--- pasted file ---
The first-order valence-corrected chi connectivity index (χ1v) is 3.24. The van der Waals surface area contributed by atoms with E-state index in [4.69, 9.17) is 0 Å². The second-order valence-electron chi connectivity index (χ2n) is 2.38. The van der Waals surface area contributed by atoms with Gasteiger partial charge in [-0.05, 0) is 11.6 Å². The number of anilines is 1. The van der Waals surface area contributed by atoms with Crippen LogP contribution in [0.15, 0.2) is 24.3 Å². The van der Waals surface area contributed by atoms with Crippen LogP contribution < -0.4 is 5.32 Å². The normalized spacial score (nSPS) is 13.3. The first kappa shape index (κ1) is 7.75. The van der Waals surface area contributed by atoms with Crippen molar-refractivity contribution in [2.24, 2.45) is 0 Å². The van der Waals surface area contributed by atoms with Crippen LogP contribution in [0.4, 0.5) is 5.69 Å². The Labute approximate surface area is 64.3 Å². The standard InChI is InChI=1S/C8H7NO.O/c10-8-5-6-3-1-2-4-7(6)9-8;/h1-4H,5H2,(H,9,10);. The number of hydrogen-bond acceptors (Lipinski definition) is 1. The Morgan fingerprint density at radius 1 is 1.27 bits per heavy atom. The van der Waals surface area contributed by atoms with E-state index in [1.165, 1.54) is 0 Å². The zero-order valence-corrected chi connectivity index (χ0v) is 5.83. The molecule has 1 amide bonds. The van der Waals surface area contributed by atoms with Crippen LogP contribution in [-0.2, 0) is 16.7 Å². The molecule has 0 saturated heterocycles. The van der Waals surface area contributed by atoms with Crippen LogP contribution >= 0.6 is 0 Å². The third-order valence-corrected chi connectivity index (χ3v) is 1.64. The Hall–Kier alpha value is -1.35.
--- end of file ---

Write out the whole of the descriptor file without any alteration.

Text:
The first-order valence-corrected chi connectivity index (χ1v) is 3.24. The van der Waals surface area contributed by atoms with E-state index in [4.69, 9.17) is 0 Å². The second-order valence-electron chi connectivity index (χ2n) is 2.38. The van der Waals surface area contributed by atoms with Gasteiger partial charge in [-0.05, 0) is 11.6 Å². The number of anilines is 1. The van der Waals surface area contributed by atoms with Crippen LogP contribution in [0.15, 0.2) is 24.3 Å². The van der Waals surface area contributed by atoms with Crippen LogP contribution < -0.4 is 5.32 Å². The normalized spacial score (nSPS) is 13.3. The first kappa shape index (κ1) is 7.75. The van der Waals surface area contributed by atoms with Crippen molar-refractivity contribution in [2.24, 2.45) is 0 Å². The van der Waals surface area contributed by atoms with Crippen LogP contribution in [0.4, 0.5) is 5.69 Å². The Labute approximate surface area is 64.3 Å². The standard InChI is InChI=1S/C8H7NO.O/c10-8-5-6-3-1-2-4-7(6)9-8;/h1-4H,5H2,(H,9,10);. The number of hydrogen-bond acceptors (Lipinski definition) is 1. The Morgan fingerprint density at radius 1 is 1.27 bits per heavy atom. The van der Waals surface area contributed by atoms with E-state index in [1.165, 1.54) is 0 Å². The zero-order valence-corrected chi connectivity index (χ0v) is 5.83. The molecule has 1 amide bonds. The van der Waals surface area contributed by atoms with Crippen LogP contribution in [-0.2, 0) is 16.7 Å². The molecule has 0 saturated heterocycles. The van der Waals surface area contributed by atoms with Crippen LogP contribution >= 0.6 is 0 Å². The third-order valence-corrected chi connectivity index (χ3v) is 1.64. The Hall–Kier alpha value is -1.35.